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Harold Jones was born in New Zealand in 1952 and educated at Cambridge University, where he was awarded an Exhibition to read English. He returned with his family to New Zealand in 1993. Poems written or published in England won the favourable attention of Al Alvarez, Geoffrey Hill, Ted Hughes and Andrew Motion Since that period, he has been 'trying to make poems, not write poetry. I aim at work from which anyone would be out of their mind to select a line or lines to indicate that it's poetry'.

Sarah Laing won the 2006 Sunday Star Times Short Story competition. Her collection, Coming Up Roses, will be published by Random House in July 2007. She met a woman like Janice at a Washington, DC bachelorette party.

Therese Lloyd has lived in Wellington for seven or so years. After completing an MA in Creative Writing at Victoria in 2006, she was awarded the Schaeffer Fellowship which means she'll soon be living in Iowa and attending the Writer's Workshop at Iowa University.

Mary Macpherson is poet and photographer living in Wellington. In 2006 she completed the MA in Creative Writing at Victoria University. Her most recent publication is the joint collection Millionaire's Shortbread (Otago University Press, 2003).

Ann Mallinson, of Mallinson Rendel Publishers, chaired the Writers and Readers Week Committee for the first five New Zealand International Arts Festivals.

Vana Manasiadis is a teacher and writer who lives in Wellington, and sometimes in Greece. She is working on a collection of 'fictional essays', and fine-tuning a collection of poetry, ithaca island bay leaves.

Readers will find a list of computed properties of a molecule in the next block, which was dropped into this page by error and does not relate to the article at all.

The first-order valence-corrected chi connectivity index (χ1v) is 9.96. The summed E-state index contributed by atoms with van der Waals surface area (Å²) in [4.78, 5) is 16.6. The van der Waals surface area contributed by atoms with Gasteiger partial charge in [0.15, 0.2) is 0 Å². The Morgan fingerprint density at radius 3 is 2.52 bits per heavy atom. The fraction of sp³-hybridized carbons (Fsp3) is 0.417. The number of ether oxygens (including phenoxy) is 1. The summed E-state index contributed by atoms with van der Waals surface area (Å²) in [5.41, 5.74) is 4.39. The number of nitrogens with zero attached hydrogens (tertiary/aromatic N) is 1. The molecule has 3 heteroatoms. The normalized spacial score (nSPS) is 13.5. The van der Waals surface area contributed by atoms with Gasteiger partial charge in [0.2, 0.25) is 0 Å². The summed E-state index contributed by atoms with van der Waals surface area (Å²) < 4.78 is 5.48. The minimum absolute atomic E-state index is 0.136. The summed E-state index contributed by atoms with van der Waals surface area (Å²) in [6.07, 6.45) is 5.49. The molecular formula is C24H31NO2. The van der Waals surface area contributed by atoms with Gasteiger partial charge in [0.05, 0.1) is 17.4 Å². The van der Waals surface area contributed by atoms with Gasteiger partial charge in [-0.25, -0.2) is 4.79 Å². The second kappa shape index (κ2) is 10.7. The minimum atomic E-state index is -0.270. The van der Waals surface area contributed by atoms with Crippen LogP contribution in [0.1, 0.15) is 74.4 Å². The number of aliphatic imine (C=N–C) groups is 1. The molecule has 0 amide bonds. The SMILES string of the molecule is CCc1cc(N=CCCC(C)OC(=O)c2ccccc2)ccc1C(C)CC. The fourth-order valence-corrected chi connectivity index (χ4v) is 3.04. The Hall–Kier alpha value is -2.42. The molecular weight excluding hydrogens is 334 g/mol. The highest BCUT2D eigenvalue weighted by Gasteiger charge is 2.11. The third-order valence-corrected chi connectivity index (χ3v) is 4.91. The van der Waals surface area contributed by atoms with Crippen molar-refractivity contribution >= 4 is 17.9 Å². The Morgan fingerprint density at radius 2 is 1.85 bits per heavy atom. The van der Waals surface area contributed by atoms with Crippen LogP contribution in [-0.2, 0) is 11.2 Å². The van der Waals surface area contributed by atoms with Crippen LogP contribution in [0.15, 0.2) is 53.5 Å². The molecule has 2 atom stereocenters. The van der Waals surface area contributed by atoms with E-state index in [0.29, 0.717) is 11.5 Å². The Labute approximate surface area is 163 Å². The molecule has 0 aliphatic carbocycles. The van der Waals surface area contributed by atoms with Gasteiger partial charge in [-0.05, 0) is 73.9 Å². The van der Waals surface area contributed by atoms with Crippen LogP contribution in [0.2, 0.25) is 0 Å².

Alice Miller is the Glenn Schaeffer Fellow at the Iowa Writers' Workshop. She has an MA in Creative Writing from the IIML and will return to Iowa this year to continue her MFA in Poetry.

Sue Orr is a former journalist. She started writing fiction two years ago and completed a Masters of Arts in Creative Writing at Victoria University in 2006. She has been published on Turbine, and has a story forthcoming in Best New Zealand Fiction 4.

Kerry Popplewell is a Wellington poet.

Annie Saumont, Randell Cottage writer in residence from November 2006 to March 2007, is France's leading contemporary short story writer and has published some twenty collections of stories. As a literary translator, she is best-known for her translations of Salinger's Catcher in the Rye, as well as the work of V.S. Naipaul, Nadine Gordimer and John Fowles. Her own writing has won her the Prix Goncourt de la Nouvelle in 1981, and in 2003 the ultimate recognition, the Grand Prix de l'Académie française. 'Seife aus Paris' first appeared in Triolet no. 2 (1989), for which she wrote this and one other story to accompany favourite author Katherine Mansfield's 'Bliss'.

Charlotte Simmonds shares the bush around her house with the kaka of the Karori Wildlife Sanctuary. Sometimes she writes for theatre and sometimes she works on a book.

A broken engagement under her belt, she is violently romatic at heart.

Elizabeth Smither's books include A Question of Gravity; Selected Poems, chosen by John Kinsella (Arc, 2004), and the novel Different Kinds of Pleasure (Penguin, 2006).

C.K. Stead's most recent books are My Name Was Judas (novel, 2006) and Black River (poems, 2007).

Rae Varcoe was raised in Dunedin and now works as a physician in Auckland. Her first collection of poems, Tributary, will be published by VUP later in 2007.

Cath Vidler edits trans-Tasman literary magazine Snorkel (www.snorkel.org.au). Her new blog, The List Server (http://thelistserver.blogspot.com), is dedicated to serving lists on a regular basis.

Tom Weston's latest collection of poems is Naming the Mind Like Trees (Steele Roberts, 2004).